Source: Kevin, M.D. - Medical Weblog - June 26, 2014 Category: Journals (General) Authors: Tags: News Diabetes Endocrinology Heart Source Type: blogs

Top stories in health and medicine, June 12, 2014
From MedPage Today: Men: Want to Be Healthy for the Rest of Your Life? Marriage is good for a man’s health. And it’s actually having a marriage license that matters — not just living with a partner, according to data from the 2011-2012 National Health Interview Survey. Diabetes: Out-of-Pocket Costs Soar in T2D. Out-of-pocket costs for type 2 diabetes patients have risen with wider uptake of insulin analogs. Bariatric Surgery Pays Off Long-Term in Diabetes. Gastric bypass beat diet and lifestyle for helping obese patients with type 2 diabetes shed both their disease and its long-term consequences. In...
Source: Kevin, M.D. - Medical Weblog - June 12, 2014 Category: Journals (General) Authors: Tags: News Diabetes Obesity Source Type: blogs

No Longer Count Calories And Lose Weight Like Sarah
Sarah relates this story of how, after years of struggle with health and weight, she finally found the answer. Her story is especially interesting as she worked in the weight loss industry. “I have struggled all my life with my weight and food was always my comforter. In my late 30′s, I managed to lose 40 kg [88 lbs] and reach my goal weight with a major weight loss company in which I became a consultant. But, if I was previously fat and unhappy, I was now thin and unhappy. My years of chronic low-fat dieting led me to develop binge eating disorder. I felt like such a fraud and I was struggling to maintain my...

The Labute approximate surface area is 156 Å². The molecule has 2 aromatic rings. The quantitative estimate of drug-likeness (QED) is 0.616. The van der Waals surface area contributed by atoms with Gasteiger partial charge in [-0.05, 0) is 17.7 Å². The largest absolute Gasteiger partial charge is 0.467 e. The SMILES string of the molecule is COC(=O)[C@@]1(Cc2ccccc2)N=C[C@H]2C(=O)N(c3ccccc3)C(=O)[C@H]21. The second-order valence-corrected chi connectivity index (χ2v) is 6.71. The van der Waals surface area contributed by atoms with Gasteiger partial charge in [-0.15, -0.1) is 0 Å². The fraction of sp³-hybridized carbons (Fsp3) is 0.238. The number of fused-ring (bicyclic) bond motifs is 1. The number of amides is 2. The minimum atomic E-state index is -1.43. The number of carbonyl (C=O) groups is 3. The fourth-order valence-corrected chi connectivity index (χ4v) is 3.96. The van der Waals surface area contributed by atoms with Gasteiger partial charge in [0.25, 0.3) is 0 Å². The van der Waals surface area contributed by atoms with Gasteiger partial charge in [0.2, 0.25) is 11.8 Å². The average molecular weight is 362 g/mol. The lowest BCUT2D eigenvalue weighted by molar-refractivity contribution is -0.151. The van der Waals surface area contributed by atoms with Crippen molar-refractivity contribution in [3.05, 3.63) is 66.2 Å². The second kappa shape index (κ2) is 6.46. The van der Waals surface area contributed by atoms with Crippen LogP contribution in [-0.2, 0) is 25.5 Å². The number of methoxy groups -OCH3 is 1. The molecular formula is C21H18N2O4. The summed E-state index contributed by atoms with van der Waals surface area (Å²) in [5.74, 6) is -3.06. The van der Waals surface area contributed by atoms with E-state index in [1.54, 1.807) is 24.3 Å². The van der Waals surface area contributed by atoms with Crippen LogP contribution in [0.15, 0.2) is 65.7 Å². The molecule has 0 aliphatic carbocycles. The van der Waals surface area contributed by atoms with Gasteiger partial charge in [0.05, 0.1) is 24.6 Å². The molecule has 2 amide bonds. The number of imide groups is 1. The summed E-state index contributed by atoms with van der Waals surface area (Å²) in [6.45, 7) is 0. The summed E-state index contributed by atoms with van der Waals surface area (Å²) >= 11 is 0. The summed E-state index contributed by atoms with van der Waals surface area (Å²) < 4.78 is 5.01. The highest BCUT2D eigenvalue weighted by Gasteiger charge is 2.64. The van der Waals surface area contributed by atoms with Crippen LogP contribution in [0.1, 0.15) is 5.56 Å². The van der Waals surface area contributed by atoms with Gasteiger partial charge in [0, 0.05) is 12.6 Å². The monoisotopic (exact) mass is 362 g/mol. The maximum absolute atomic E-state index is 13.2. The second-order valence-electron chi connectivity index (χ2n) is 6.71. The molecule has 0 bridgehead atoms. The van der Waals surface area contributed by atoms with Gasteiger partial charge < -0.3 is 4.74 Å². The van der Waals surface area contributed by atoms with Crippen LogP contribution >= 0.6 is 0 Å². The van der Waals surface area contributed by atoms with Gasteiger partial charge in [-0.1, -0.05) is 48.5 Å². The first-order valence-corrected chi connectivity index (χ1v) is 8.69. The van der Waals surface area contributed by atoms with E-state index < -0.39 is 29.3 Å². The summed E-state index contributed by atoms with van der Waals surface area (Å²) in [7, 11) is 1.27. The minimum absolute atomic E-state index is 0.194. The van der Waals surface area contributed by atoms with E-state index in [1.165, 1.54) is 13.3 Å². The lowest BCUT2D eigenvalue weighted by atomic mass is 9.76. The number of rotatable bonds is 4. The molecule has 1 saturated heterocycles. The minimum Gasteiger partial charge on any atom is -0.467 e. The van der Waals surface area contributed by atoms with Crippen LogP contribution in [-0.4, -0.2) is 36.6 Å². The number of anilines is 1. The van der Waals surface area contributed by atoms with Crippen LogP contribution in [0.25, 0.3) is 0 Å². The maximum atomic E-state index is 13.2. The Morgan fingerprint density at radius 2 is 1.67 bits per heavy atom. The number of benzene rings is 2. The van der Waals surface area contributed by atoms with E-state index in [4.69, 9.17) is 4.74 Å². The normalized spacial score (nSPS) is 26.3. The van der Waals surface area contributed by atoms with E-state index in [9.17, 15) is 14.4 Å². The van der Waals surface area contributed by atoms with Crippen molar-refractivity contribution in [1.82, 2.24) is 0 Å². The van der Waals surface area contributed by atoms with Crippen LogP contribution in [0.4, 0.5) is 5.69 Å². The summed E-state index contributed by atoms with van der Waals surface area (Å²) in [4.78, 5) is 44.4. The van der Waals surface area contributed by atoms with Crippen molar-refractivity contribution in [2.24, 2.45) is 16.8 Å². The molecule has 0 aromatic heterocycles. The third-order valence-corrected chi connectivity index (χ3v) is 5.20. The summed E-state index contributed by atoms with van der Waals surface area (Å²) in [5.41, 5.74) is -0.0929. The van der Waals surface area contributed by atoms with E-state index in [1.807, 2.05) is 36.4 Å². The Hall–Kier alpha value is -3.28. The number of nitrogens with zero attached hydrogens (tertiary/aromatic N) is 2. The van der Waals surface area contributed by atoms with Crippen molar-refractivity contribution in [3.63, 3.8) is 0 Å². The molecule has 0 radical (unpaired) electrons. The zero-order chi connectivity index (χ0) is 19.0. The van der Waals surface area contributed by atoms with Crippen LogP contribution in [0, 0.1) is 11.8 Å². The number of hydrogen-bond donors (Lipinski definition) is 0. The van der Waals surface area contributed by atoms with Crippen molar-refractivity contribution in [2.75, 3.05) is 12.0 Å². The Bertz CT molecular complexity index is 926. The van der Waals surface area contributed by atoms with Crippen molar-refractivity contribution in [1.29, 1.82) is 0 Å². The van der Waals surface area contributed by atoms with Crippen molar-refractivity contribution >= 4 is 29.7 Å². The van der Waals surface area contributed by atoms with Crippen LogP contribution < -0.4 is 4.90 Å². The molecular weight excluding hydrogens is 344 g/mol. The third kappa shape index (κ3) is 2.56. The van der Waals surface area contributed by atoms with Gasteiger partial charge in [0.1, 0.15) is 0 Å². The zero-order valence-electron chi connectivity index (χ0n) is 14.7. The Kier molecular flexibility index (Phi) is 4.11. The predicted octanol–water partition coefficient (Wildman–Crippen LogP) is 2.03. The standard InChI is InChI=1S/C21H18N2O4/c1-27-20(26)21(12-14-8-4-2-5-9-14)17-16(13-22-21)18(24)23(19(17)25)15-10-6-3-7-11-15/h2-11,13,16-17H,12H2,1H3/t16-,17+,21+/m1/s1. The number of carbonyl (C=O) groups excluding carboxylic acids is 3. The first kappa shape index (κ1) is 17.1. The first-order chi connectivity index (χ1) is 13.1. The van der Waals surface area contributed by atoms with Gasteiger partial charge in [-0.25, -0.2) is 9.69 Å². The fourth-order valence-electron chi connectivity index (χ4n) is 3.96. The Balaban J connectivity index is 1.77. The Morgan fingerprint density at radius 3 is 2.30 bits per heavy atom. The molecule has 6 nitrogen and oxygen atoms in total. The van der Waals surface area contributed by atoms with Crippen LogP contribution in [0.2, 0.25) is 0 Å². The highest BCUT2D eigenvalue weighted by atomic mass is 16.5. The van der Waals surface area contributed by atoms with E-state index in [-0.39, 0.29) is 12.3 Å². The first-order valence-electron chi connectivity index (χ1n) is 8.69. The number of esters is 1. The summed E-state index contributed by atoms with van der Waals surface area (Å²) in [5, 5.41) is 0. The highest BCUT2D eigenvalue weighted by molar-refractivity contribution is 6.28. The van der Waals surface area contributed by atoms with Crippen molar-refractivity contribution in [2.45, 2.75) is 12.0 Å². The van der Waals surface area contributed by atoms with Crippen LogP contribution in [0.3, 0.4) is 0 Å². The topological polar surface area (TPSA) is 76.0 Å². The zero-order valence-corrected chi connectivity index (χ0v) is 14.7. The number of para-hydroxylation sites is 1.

Source: Wheat Belly Blog - April 29, 2014 Category: Cardiology Authors: Dr. Davis Tags: Uncategorized Source Type: blogs

Sarah no longer counts calories
Sarah relates this story of how, after years of struggle with health and weight, she finally found the answer. Her story is especially interesting as she worked in the weight loss industry. “I have struggled all my life with my weight and food was always my comforter. “In my late 30′s, I managed to lose 40 kg [88 lbs] and reach my goal weight with a major weight loss company in which I became a consultant. But, if I was previously fat and unhappy, I was now thin and unhappy. My years of chronic low-fat dieting led me to develop binge eating disorder. I felt like such a fraud and I was struggling to main...